Germany's Caroline Masson shot a 7-under 65 Friday to take a surprising one-stroke lead after the second round of the Women's British Open.
Playing in the last group of the day, the 22-year-old Masson had seven birdies without a bogey on the Carnoustie Golf Links to move to 11-under 133, one stroke ahead of South Korea's Inbee Park and Meena Lee.
Masson, competing in only her second season on the European Tour, had four birdies in a front-nine 32.
"I've just had two great days out there and I'm very happy to be playing so well," Masson said. "I've played really solid, hit the fairways, hit the greens and made some putts. It's been awesome."
Park had nine birdies and a bogey in a 64, while Lee, who started the second round of the major with a two-stroke lead, closed with two birdies in a 69.
"It was a very solid day," Park said. "I putted pretty good out there and hit it really good, so I'm looking forward to the next two days."
"I'm very happy with the position I'm in," she said.
Brittany Lincicome was the highest-placed American at 6-under 138 but she was disappointed with her round of 71.
"I just couldn't get anything going today. I had 32 putts out there, which means I wasn't hitting my second shots close enough, or I just wasn't making anything," she said. "But I'm happy with where I am going into the weekend."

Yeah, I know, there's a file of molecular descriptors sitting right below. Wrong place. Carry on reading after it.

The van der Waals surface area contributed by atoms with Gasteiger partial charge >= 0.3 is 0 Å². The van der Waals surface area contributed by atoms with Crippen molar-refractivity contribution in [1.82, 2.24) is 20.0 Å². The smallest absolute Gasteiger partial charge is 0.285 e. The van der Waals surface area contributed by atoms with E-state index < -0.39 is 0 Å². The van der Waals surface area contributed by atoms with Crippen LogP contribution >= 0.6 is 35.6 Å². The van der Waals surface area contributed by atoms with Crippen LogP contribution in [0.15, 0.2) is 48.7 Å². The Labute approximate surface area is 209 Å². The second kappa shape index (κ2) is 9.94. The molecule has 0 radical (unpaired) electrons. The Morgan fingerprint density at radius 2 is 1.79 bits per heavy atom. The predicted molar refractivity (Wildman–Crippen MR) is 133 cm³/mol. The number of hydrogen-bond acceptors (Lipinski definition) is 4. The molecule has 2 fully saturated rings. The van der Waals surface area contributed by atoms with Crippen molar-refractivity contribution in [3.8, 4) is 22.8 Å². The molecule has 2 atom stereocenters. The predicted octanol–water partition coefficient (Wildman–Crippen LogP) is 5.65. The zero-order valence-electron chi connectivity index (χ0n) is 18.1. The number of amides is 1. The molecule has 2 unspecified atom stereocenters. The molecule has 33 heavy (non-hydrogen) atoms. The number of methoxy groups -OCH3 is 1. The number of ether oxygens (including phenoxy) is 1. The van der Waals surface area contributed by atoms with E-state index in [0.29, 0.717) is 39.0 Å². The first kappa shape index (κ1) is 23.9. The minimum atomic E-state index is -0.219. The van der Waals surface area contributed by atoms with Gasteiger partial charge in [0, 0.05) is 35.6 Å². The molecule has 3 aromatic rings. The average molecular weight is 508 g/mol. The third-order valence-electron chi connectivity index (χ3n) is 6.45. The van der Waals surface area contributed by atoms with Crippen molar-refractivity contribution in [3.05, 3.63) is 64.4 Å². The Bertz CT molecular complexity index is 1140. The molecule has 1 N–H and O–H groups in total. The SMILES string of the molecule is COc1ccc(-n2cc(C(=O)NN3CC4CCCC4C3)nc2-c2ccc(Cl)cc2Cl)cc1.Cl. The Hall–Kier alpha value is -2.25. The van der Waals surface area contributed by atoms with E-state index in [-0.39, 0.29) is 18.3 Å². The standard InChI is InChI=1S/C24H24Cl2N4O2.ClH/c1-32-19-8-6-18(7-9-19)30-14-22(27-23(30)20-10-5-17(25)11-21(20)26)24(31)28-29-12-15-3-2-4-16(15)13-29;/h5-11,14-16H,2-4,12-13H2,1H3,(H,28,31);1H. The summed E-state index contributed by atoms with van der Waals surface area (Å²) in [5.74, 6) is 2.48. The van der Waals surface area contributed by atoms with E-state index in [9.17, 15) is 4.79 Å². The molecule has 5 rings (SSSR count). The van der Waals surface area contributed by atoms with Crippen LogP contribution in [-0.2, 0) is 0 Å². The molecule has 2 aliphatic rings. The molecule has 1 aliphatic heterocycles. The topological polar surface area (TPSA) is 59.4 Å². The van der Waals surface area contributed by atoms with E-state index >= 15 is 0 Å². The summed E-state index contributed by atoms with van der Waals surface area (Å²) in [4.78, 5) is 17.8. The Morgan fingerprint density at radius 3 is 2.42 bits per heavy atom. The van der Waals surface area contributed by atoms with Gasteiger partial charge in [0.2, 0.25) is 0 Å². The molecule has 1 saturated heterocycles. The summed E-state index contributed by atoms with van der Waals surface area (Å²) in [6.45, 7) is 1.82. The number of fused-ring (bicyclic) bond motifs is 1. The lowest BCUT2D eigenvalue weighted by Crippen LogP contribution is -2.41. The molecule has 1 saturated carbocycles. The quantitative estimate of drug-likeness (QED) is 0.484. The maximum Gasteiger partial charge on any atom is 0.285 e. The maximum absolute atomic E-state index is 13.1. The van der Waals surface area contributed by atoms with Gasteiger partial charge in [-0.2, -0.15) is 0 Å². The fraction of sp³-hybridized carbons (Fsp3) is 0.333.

In a group at 5 under was Paula Creamer.
"If I just go out and make as many birdies as I have been and eliminate the bogies then I feel I'll be right there on Sunday," said Creamer, who had a second-round 70.
Perhaps the unluckiest player of the day was American Angela Stanford, who was at 4 under after a 72. She could have been two better but for a bizarre incident on the final hole.
A steward indicated that her second ball had gone out of bounds, so she played another but didn't declare it "provisional."
Her first ball had kicked back inbounds, but when she got to it it was too late as her second ball was now the ball in play. So she was on the green in four and two-putted for a 6.
"I learned something today," Stanford said. "I didn't think I had to ever say 'provisional,' but I guess you always say 'provisional.'"